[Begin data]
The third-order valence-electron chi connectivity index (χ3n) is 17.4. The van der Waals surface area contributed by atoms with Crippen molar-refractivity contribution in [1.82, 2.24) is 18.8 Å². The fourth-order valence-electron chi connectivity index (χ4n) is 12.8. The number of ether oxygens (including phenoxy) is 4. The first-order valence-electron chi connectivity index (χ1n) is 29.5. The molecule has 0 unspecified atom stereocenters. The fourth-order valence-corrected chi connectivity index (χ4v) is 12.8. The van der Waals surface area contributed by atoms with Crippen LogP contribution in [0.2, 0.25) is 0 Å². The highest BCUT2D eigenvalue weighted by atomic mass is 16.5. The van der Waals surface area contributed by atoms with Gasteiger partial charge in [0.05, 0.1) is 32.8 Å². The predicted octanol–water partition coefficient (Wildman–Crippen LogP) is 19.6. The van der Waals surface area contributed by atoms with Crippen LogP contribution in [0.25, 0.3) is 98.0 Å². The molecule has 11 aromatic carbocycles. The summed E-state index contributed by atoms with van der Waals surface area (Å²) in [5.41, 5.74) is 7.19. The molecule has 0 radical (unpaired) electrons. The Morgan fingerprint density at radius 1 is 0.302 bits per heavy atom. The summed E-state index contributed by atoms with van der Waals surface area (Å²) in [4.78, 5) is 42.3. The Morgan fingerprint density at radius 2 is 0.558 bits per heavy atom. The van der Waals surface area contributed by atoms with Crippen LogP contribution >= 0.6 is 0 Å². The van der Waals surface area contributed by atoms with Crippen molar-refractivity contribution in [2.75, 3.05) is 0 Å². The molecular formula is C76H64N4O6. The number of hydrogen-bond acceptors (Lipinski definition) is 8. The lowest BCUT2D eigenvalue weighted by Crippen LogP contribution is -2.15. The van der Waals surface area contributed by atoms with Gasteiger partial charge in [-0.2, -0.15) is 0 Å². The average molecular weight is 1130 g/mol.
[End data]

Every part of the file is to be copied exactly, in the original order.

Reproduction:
The third-order valence-electron chi connectivity index (χ3n) is 17.4. The van der Waals surface area contributed by atoms with Crippen molar-refractivity contribution in [1.82, 2.24) is 18.8 Å². The fourth-order valence-electron chi connectivity index (χ4n) is 12.8. The number of ether oxygens (including phenoxy) is 4. The first-order valence-electron chi connectivity index (χ1n) is 29.5. The molecule has 0 unspecified atom stereocenters. The fourth-order valence-corrected chi connectivity index (χ4v) is 12.8. The van der Waals surface area contributed by atoms with Crippen LogP contribution in [0.2, 0.25) is 0 Å². The highest BCUT2D eigenvalue weighted by atomic mass is 16.5. The van der Waals surface area contributed by atoms with Gasteiger partial charge in [0.05, 0.1) is 32.8 Å². The predicted octanol–water partition coefficient (Wildman–Crippen LogP) is 19.6. The van der Waals surface area contributed by atoms with Crippen LogP contribution in [0.25, 0.3) is 98.0 Å². The molecule has 11 aromatic carbocycles. The summed E-state index contributed by atoms with van der Waals surface area (Å²) in [5.41, 5.74) is 7.19. The molecule has 0 radical (unpaired) electrons. The Morgan fingerprint density at radius 1 is 0.302 bits per heavy atom. The summed E-state index contributed by atoms with van der Waals surface area (Å²) in [4.78, 5) is 42.3. The Morgan fingerprint density at radius 2 is 0.558 bits per heavy atom. The van der Waals surface area contributed by atoms with Crippen LogP contribution >= 0.6 is 0 Å². The van der Waals surface area contributed by atoms with Crippen molar-refractivity contribution in [2.75, 3.05) is 0 Å². The molecular formula is C76H64N4O6. The number of hydrogen-bond acceptors (Lipinski definition) is 8. The lowest BCUT2D eigenvalue weighted by Crippen LogP contribution is -2.15. The van der Waals surface area contributed by atoms with Gasteiger partial charge in [-0.2, -0.15) is 0 Å². The average molecular weight is 1130 g/mol.